Dead Ringers (film)

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Dead Ringers
Dead ringers poster.jpg
theatrical release poster
Directed by David Cronenberg
Produced by Marc Boyman
David Cronenberg
Written by David Cronenberg
Norman Snider
Based on Twins
by Bari Wood
Jack Geasland
Starring
Music by Howard Shore
Cinematography Peter Suschitzky
Edited by Ronald Sanders
Production
company
Distributed by 20th Century Fox
Release date
  • September 8, 1988 (1988-09-08) (TIFF)
  • September 23, 1988 (1988-09-23) (United States)
Running time
115 minutes[1]
Country Canada
United States
Language English
Budget $13 million[2]
Box office $8 million[3]

Dead Ringers is a 1988 Canadian-American psychological body horror film starring Jeremy Irons in a dual role as identical twin gynecologists. David Cronenberg directed and co-wrote the screenplay with Norman Snider. Their script was based on the lives of Stewart and Cyril Marcus and on the novel Twins by Bari Wood and Jack Geasland, a "highly fictionalized" version of the Marcus' story.[4]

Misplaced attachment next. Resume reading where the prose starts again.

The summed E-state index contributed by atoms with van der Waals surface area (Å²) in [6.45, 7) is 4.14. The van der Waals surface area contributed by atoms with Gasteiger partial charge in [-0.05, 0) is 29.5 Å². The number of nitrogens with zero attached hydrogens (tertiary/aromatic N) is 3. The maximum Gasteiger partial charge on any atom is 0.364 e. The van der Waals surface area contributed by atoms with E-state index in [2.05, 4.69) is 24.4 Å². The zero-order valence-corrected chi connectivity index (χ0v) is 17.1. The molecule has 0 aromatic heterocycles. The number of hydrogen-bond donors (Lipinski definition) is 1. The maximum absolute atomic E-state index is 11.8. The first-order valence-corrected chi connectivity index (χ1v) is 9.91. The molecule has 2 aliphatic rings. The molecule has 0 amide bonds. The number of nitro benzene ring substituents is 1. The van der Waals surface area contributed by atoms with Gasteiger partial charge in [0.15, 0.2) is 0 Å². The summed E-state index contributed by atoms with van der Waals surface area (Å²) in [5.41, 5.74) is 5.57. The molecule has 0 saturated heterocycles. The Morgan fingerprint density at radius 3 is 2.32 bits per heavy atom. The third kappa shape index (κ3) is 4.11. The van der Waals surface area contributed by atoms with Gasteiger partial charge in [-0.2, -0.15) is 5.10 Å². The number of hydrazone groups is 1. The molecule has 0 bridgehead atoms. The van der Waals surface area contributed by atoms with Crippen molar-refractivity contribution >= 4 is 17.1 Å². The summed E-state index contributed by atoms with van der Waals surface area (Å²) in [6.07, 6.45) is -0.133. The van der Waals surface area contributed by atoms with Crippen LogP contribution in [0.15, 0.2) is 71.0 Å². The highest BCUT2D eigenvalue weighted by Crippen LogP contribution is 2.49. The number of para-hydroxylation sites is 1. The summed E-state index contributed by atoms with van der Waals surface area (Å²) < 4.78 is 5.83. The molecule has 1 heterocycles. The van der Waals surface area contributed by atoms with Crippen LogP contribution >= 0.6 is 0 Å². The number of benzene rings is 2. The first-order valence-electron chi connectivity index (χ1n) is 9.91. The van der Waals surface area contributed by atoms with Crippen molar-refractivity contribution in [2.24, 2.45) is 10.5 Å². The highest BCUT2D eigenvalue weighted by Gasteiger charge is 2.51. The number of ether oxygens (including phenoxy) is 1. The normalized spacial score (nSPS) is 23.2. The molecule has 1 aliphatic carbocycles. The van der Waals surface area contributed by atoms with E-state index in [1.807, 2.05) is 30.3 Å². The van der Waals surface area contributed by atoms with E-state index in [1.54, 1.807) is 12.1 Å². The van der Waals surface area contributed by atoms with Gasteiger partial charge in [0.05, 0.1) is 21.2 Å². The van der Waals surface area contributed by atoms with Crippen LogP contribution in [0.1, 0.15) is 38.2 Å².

The film won numerous honors, including for Irons' performance, and 10 Genie Awards, notably Best Motion Picture. Toronto International Film Festival critics have ranked it among the Top 10 Canadian Films of All Time.

Plot[edit]

Elliot and Beverly Mantle are identical twins and gynecologists who jointly operate a highly successful clinical practice in Toronto that specializes in the treatment of female fertility problems. Elliot, the more confident and cynical of the two, seduces women who come to the Mantle Clinic. When he tires of them, the women are passed on to the shy and passive Beverly, while the women remain unaware of the substitution.